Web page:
And, damn, but the PL-2 is cute little camera too. And the VF-2 viewfinder makes it even niftier in insanely bright sunight. And....I could go on and on but the essence for me was: small + light + excellent optical quality....was hard to resist.

I've played around a number of times with some friends OM-D's - which admittedly are fine (and finely crafted machines), and at times I've even lusted after a few things they do much more capably than my PL-2, including that gorgeous and relatively wide dynamic range, all of those nifty click-wheels which my PL2 doesn't have, and, bottom line, a certain je ne sais quoi to the nature of the images that OM-D's seem to produce. Not that my PL-2 doesn't produce gorgeous images as well, but....you are right, Mike, at times OM-D images are just..."lovely".

But the semi-bulkiness of the form factor (compared to my PL-2) just never felt right to me, either in my hands, or as an image-making tool. So it's been easy for me to resist the occasional temptations of expanding my Olympus collection with an OM-D...

But the E-P5 is certainly challenging my resolve. I may wind up giving in, biting the metaphoric bullet, and putting in a preorder. My only question for you - and/or for other Olympus Pen digital junkies (and admittedly it's a theoretical question since, to date, no one owns a P-5 or has had the opportunity to try one out extensively) --- I'm wondering (aloud) if there is an ideal E-P5 + low-light-capable lens combo .... that would make as much synergistic sense for this camera ..... as the Carl Zeiss lens that you recently tested seems to do for your NEX-6? Any thoughts on that? Incidentally I'm asking because my current lens collection doesn't have one perfect go-to lens for general low-light purposes. The two (obviously) that I've considered are the miniscule Panasconic 20mm pancake, and the Zuiko 45mm, both of which are intriguing and usable lengths. So....thoughts on the ideal E-P5 + lens combo?

Hi Mike,

While not committed to E-P5 ownership myself (preferring the EVF be built-in, not slipped on) I do like what Oly has done here in significantly extending the Pen system. Three things items stand out: the 1/8000 shutter, focus-peaking display and evidently, IBIS programmability.

Because all this and the VF4 will migrate to the next OM-D, we E-M5 snappers are in for some pleasant surprises when its replacement appears. Pretty good for a company on the verge of collapse, not long ago.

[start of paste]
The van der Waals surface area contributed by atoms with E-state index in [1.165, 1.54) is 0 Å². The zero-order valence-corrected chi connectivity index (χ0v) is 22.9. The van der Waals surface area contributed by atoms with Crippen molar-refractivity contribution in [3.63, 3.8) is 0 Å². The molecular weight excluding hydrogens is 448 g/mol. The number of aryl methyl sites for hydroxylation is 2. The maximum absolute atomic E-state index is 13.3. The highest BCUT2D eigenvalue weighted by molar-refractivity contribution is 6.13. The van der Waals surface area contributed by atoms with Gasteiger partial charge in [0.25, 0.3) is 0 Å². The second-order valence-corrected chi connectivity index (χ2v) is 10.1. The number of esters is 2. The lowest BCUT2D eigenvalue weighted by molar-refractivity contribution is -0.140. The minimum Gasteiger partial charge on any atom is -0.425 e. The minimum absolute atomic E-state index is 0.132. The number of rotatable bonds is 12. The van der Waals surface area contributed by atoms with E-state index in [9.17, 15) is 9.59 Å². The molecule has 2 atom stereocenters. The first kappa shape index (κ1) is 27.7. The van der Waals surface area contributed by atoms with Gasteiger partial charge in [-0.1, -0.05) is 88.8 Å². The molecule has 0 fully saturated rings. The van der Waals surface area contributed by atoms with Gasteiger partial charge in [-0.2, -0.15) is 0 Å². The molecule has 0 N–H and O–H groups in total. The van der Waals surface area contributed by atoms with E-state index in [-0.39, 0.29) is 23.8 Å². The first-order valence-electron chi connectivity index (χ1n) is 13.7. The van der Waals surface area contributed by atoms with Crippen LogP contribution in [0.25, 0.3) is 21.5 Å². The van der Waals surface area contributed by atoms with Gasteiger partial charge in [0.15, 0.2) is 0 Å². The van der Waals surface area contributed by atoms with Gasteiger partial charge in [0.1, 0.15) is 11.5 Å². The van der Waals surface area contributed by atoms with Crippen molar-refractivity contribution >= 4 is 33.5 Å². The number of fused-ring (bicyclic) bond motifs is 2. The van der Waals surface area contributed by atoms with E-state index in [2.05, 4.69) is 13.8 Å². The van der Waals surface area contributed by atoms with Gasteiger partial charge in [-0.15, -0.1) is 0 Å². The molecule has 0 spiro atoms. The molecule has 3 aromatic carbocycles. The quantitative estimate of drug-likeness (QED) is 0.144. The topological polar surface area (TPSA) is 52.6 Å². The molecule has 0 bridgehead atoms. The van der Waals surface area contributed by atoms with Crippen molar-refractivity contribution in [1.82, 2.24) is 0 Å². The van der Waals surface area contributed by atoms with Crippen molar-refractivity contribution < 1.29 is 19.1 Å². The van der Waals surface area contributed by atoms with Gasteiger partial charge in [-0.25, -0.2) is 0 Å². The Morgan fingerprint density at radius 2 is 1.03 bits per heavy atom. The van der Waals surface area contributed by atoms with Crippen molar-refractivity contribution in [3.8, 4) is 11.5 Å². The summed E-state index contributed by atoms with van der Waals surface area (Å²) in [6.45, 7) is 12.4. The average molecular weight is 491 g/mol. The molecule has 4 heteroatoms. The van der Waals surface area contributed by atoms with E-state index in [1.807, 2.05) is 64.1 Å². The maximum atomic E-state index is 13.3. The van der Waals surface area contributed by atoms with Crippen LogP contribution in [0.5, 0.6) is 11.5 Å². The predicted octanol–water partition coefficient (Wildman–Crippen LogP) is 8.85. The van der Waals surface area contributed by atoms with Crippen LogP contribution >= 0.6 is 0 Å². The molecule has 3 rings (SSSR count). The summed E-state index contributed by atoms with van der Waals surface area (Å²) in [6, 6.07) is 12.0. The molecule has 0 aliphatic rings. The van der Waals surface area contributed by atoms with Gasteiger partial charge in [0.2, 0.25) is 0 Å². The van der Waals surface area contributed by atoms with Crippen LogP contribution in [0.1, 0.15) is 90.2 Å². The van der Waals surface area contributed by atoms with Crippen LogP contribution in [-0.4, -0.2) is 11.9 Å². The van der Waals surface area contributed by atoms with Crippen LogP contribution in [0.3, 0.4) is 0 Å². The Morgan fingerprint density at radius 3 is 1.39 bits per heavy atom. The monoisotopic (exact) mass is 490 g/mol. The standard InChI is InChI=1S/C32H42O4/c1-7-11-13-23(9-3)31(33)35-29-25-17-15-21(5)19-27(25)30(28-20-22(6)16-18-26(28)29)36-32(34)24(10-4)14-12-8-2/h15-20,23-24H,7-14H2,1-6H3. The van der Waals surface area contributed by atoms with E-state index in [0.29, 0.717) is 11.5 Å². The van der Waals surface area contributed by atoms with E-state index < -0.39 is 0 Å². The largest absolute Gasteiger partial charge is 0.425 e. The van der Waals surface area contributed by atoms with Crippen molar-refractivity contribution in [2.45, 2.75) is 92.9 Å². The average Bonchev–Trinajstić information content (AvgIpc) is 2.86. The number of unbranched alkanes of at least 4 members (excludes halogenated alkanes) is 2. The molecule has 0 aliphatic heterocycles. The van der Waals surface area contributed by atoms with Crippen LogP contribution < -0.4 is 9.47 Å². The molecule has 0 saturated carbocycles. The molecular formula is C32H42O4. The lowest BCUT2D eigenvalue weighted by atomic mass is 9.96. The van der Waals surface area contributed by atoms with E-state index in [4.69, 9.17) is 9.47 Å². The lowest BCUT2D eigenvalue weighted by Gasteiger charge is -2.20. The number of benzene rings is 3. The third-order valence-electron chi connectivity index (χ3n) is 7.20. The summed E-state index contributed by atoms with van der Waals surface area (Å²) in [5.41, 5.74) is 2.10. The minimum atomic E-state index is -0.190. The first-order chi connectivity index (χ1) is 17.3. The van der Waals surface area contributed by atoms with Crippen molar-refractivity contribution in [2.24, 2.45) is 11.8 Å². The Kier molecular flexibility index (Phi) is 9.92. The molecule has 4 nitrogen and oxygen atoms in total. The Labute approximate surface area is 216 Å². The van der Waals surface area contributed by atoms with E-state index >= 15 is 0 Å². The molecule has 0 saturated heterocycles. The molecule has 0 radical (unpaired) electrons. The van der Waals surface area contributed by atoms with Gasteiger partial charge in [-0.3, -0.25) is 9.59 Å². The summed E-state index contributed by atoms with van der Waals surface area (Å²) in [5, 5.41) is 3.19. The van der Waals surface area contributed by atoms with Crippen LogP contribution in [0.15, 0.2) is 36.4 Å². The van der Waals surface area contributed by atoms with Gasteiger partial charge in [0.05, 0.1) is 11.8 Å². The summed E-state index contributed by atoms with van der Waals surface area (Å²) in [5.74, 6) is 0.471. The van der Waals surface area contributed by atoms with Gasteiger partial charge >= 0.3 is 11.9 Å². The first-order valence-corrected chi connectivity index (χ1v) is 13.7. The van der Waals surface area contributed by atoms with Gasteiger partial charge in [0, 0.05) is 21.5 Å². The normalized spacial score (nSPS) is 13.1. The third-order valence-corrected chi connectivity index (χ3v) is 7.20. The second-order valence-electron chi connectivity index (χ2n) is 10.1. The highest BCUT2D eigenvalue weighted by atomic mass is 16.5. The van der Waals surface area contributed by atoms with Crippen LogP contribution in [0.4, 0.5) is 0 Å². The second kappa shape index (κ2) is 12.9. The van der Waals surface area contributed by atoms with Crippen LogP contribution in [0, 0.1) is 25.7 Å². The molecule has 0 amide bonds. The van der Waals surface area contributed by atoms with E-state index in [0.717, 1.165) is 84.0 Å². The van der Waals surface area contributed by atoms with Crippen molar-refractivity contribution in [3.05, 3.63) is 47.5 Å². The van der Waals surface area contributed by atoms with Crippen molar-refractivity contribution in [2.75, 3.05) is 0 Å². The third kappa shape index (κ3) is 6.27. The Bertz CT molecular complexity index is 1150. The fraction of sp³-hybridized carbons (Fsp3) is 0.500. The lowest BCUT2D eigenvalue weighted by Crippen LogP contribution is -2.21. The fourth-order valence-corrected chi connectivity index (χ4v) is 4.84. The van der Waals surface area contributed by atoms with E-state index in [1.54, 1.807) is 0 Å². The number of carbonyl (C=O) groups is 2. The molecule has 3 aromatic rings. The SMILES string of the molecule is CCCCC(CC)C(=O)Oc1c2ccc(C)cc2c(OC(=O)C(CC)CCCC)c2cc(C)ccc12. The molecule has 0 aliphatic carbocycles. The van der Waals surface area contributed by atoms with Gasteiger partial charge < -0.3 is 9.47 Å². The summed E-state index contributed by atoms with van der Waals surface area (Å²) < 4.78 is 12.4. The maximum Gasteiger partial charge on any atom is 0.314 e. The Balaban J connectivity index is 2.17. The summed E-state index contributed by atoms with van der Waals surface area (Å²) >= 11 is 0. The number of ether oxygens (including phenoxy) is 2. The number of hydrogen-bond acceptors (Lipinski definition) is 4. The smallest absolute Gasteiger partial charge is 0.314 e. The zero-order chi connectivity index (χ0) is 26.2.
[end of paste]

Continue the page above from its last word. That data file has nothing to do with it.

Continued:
Terrific photo taken with your ex cam. You're right, it just had to get out.

Still using the Bronica SQ-Ai that Mike recommended. My Jobo processor has seen more action than my OM-D. Won't be needing this, thanks.

I see people are still "surprised" by what they call the lack of a viewfinder. This camera, and all modern cameras, do come with a viewfinder; it's that large screen on the back, nearly as big as a 4x5's ground glass.

While everybody is fully entitled to their own opinions, I do think at some point it's necessary to take cognizance of the fact that your opinion is a minority opinion; most people are happy to buy small cameras without an eye-level viewfinder, and some, like Kirk Tuck who blogs about his professional life at the Visual Science Lab, is now of the opinion that he'll never own another camera without an EVF.

The time for surprise about this issue has passed.

I have a real Pen-F. The new E-P5 with the EVF looks like it grew a cancerous Quasimodo's hump. Where's the technology of the Porro-prism today? Why does everything have to have a hump on it?

Some progress.

I'm sure there were any number of people who didn't buy TLRs like the Rolleiflex because they too lacked built-in eye-level finders. But many of us loved them, just as I love the waist-level view that these little Olympus cameras give with their flip-down screens. And for the 10% or so of shots where I want an EVF, the clip-on unit works just fine.

I have to say that I am completely smitten with my E-M5 and the relatively cheap Panasonic 14-45mm lens. The combo produces sharp images in this insanely small package with tremendous dynamic range and color. The Sigma 19mm that I picked up for $99 is also surprisingly great for the money (if only it was just a bit wider).

The handling does have a few quirks, many of which are the result of such a small camera, but nothing I haven't learned to live with and forget.